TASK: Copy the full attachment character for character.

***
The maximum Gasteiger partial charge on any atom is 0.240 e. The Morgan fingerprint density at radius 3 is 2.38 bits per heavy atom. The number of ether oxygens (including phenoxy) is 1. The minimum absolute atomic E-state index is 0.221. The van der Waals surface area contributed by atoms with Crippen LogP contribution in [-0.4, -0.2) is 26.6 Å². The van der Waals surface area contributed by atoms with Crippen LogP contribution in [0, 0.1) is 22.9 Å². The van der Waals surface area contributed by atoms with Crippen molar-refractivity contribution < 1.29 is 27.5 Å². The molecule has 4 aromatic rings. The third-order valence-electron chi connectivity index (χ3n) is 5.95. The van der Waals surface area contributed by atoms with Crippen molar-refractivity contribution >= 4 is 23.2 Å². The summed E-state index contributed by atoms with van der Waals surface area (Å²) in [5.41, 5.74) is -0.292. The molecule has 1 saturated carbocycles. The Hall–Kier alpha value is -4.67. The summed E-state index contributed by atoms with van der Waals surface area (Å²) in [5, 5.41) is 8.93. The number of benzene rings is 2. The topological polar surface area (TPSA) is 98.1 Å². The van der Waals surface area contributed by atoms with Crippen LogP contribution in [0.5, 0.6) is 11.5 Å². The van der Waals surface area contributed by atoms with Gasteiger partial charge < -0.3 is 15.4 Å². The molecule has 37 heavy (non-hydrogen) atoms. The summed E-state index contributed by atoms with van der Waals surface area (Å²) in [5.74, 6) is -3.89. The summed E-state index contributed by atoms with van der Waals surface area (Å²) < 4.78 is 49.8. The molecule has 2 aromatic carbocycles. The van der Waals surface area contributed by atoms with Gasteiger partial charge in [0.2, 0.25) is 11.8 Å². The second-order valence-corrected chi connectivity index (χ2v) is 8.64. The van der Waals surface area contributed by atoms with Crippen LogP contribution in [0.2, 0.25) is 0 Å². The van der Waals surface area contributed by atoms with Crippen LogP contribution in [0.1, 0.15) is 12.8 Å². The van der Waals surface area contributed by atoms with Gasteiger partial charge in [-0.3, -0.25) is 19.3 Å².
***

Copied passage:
The maximum Gasteiger partial charge on any atom is 0.240 e. The Morgan fingerprint density at radius 3 is 2.38 bits per heavy atom. The number of ether oxygens (including phenoxy) is 1. The minimum absolute atomic E-state index is 0.221. The van der Waals surface area contributed by atoms with Crippen LogP contribution in [-0.4, -0.2) is 26.6 Å². The van der Waals surface area contributed by atoms with Crippen LogP contribution in [0, 0.1) is 22.9 Å². The van der Waals surface area contributed by atoms with Crippen molar-refractivity contribution < 1.29 is 27.5 Å². The molecule has 4 aromatic rings. The third-order valence-electron chi connectivity index (χ3n) is 5.95. The van der Waals surface area contributed by atoms with Crippen molar-refractivity contribution >= 4 is 23.2 Å². The summed E-state index contributed by atoms with van der Waals surface area (Å²) in [5.41, 5.74) is -0.292. The molecule has 1 saturated carbocycles. The Hall–Kier alpha value is -4.67. The summed E-state index contributed by atoms with van der Waals surface area (Å²) in [5, 5.41) is 8.93. The number of benzene rings is 2. The topological polar surface area (TPSA) is 98.1 Å². The van der Waals surface area contributed by atoms with Crippen LogP contribution in [0.5, 0.6) is 11.5 Å². The van der Waals surface area contributed by atoms with Gasteiger partial charge < -0.3 is 15.4 Å². The molecule has 37 heavy (non-hydrogen) atoms. The summed E-state index contributed by atoms with van der Waals surface area (Å²) in [5.74, 6) is -3.89. The summed E-state index contributed by atoms with van der Waals surface area (Å²) < 4.78 is 49.8. The molecule has 2 aromatic carbocycles. The van der Waals surface area contributed by atoms with Gasteiger partial charge in [0.2, 0.25) is 11.8 Å². The second-order valence-corrected chi connectivity index (χ2v) is 8.64. The van der Waals surface area contributed by atoms with Crippen LogP contribution in [0.2, 0.25) is 0 Å². The van der Waals surface area contributed by atoms with Crippen LogP contribution in [0.1, 0.15) is 12.8 Å². The van der Waals surface area contributed by atoms with Gasteiger partial charge in [-0.3, -0.25) is 19.3 Å².